The little duchy of Urbino, which had the honour of giving birth at a few years’ interval to the greatest of modern architects and the greatest of modern painters, Bramante and Raphael, is situated in the centre of the Apennines, at the point where Tuscany and Umbria meet. Few Italian provinces have more varied scenery, for there fertile and smiling hills suddenly start up into abrupt mountains, and while in one place the horizon is shut in by fantastic peaks, in another the eye can penetrate to the vast panorama of the Adriatic.
In the second half of the 15th century, the duchy of Urbino was governed by the valiant and enlightened dynasty of the Montefeltros. Duke Frederick, who died in 1482, a year before the birth of Raphael, had fascinated all Italy by his exploits and splendour. He was a commander of the highest order, the worthy pupil of Piccinino, and the almost-invariably successful adversary of Sigismund Malatesta, the “enemy of God and man.”
The Montefeltros were not ashamed to be mercenaries, or condottieri, and the title of Gonfalonier of the Church, conferred in later years upon the son of Duke Frederick by Pope Julius II, was only a complimentary one. But no one could have carried out his engagements with more chivalrous fidelity and dignity than Frederick, whose court was frequented by young Italian noblemen who wished to become familiar with all that belongs to a soldier’s calling, and to fit themselves for the duties of statesmanship. Frederick of Urbino’s chief claim, however, to the regard of his contemporaries and of posterity, was the protection which he extended to literature and art.
His was the golden age of the Renaissance, and the sincerity of his enthusiasm and the great sacrifices which he made for it have won for Duke Frederick of Montefeltro a place beside its two noblest champions, Pope Nicholas V and King Alfonso V of Naples. M. Rio, in his work on Christian art, puts the Urbinate prince even above the Medici, for it is difficult to believe that the encouragement given to new ideas by those financiers, who were so eager to place their country under the yoke of despotism, could have been exempt from selfish calculations while the Duke of Urbino had no need for devices to secure the affections of his subjects, whose cry of “God preserve our good Duke” came from the bottom of their hearts.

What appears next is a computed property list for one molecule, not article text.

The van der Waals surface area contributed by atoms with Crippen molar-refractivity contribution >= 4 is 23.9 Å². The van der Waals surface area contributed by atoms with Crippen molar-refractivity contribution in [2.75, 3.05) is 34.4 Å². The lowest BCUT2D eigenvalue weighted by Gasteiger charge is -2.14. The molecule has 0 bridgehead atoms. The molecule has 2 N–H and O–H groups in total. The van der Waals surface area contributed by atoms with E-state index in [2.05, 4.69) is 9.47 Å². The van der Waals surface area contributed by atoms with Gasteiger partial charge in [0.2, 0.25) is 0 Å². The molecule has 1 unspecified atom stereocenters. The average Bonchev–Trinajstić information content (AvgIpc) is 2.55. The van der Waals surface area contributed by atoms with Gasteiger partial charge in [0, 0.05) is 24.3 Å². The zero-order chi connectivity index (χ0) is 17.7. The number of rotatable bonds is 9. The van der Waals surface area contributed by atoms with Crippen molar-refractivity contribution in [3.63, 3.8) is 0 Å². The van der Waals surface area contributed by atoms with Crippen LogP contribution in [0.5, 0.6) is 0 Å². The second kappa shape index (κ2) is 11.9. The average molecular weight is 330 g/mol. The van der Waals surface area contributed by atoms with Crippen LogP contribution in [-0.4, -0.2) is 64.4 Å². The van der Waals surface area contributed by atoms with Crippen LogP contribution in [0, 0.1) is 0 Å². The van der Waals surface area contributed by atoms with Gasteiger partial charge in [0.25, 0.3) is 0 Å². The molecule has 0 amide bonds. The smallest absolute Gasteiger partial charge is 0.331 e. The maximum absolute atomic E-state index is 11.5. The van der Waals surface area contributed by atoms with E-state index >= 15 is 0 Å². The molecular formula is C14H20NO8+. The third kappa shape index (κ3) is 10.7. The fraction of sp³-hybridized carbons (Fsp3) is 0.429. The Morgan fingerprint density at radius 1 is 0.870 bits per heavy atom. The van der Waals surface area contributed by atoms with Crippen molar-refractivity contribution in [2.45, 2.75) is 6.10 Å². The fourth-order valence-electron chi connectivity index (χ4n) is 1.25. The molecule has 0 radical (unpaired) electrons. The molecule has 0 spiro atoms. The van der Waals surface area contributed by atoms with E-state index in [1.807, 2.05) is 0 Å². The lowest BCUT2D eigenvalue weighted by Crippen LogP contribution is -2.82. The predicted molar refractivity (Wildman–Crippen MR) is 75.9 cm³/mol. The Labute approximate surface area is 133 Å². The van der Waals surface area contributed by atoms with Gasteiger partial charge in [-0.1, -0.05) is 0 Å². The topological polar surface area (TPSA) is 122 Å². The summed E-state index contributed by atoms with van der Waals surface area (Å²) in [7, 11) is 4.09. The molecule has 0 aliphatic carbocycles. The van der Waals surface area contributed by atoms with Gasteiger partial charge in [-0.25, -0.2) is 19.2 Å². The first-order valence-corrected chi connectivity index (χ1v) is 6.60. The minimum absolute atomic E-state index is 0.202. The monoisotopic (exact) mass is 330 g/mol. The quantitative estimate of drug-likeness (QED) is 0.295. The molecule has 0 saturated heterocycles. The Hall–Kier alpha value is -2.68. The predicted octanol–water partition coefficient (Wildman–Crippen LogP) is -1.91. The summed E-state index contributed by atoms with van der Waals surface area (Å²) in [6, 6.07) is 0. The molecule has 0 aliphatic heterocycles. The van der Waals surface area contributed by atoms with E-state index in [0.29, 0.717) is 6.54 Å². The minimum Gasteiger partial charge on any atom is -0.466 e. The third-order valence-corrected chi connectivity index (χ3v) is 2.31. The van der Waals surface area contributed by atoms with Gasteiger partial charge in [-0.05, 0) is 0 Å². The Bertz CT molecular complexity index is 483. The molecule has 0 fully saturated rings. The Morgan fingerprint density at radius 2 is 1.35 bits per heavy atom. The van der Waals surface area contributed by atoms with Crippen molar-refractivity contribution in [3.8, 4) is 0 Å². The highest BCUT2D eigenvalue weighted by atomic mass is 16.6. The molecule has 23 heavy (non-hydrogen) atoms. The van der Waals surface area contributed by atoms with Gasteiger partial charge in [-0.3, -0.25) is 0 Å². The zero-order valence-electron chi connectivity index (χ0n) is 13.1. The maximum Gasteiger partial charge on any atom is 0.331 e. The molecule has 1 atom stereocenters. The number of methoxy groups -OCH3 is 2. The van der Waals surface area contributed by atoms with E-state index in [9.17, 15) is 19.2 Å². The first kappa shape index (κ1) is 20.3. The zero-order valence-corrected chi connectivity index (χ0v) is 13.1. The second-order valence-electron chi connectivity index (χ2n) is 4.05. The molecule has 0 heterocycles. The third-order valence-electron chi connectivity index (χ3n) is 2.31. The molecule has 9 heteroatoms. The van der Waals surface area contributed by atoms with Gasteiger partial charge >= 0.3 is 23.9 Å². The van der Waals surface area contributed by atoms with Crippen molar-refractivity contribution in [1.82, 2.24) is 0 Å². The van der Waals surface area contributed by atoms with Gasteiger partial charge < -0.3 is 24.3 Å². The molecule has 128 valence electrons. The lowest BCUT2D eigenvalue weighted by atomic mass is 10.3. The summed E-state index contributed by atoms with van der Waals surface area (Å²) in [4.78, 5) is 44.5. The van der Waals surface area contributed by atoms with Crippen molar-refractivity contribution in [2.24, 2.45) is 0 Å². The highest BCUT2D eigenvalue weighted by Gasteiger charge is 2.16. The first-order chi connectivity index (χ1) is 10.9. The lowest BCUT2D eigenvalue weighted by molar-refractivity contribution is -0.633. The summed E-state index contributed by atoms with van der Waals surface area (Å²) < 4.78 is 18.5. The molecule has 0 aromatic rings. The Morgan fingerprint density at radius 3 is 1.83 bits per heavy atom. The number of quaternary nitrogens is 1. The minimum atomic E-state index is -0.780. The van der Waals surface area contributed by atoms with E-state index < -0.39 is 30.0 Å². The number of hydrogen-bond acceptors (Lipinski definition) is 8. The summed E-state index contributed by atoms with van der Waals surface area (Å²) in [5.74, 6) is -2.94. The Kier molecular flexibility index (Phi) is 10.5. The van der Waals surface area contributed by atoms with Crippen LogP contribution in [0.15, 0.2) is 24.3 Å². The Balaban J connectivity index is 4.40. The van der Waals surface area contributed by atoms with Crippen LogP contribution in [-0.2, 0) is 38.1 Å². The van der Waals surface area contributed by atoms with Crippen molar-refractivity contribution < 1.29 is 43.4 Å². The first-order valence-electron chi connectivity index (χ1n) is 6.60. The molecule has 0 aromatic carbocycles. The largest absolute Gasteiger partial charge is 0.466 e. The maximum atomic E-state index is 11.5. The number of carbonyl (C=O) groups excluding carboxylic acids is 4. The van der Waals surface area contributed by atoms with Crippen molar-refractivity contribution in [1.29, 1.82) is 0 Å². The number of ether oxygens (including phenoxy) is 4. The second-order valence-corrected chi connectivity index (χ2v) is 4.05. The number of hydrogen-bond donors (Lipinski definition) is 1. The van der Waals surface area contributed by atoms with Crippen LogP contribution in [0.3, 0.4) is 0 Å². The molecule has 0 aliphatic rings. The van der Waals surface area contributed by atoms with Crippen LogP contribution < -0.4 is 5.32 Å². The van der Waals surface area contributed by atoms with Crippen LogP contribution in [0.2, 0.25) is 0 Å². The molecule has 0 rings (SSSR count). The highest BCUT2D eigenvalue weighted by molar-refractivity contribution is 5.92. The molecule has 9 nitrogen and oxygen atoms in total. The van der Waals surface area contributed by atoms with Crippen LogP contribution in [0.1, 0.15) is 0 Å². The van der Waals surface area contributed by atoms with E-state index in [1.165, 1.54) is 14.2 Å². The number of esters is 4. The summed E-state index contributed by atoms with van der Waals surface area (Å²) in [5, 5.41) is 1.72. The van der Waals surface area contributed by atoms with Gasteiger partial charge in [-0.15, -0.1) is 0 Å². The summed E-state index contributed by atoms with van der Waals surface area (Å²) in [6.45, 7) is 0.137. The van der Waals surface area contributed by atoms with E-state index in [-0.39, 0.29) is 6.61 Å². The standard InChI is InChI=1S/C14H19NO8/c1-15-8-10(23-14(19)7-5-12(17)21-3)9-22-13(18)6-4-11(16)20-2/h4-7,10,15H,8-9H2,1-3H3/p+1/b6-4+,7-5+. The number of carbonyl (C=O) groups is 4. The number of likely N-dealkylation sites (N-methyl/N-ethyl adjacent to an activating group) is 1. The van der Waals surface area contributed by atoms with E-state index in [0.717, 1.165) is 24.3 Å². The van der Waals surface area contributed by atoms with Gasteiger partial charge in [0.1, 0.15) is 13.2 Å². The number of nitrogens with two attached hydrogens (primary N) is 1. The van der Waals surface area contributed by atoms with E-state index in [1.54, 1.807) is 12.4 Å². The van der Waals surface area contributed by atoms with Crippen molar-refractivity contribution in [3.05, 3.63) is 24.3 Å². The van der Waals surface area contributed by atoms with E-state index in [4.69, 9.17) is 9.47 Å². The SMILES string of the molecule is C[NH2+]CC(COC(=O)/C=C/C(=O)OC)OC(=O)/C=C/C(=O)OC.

Frederick’s son, Guidobaldo, born in 1472, carried on the traditions of his father. Brought up by the learned Martinengo, he displayed from his earliest days a fondness for study, and both literature and art found in him a hearty patron.
His courage and good sense endeared him to his subjects, while his wife, Elisabetta Gonzaga, daughter of the Marchese di Mantua, helped, by her beauty and grace, to consolidate his hold upon their affections. The inhabitants of Urbino showed how attached they were to him when they rose, in 1503, against the tyranny of Cesare Borgia and brought Guido baldo back.
The patient researches of a scholar of Urbino, Father Louis Pungileoni, have procured for us a very complete acquaintance with the family history of Raphael. His family belonged to a large village called Colbordolo, some few miles from the capital, and a person named Santi is known to have lived there in the 14th century. One of his descendants, the great-grandfather of Raphael, Pietro or Peruzzolo, was a merchant at Colbordolo a century later, and after the pillage of his house and lands by Sigismund Malatesta, in 1446, the fear of a second attack induced him to go and live in Urbino in 1450. He died there seven years later, and his son carried on his business, also opening a shop for the sale of groceries, hardware, and so forth. His trade seems to have prospered, for he had saved enough by 1463 to buy for 200 ducats, a house, or rather two houses situated close together, in one of those steep streets of which there are so many in Urbino, the Contrada del Monte. This modest dwelling was destined to become famous, for it was here that Raphael was born.
In a letter addressed to Duke Guidobaldo, Giovanni Santi, the son of Santi and the father of Raphael, dwells in some detail upon the difficulties of his early life, beginning with the destruction of his home by Sigismund Malatesta, and going on to speak of the hard work he had to earn a livelihood. He ultimately selected the noblest of careers, that of an artist, and he becomes enthusiastic when he speaks of the marvellous and very famous art of painting (la mirabile, la clarissima arte de pictura). Notwithstanding the anxieties arising from the maintenance of his family, he did not regret his decision though he often found very heavy a burden which, to use his own words, would have appalled Atlas himself…
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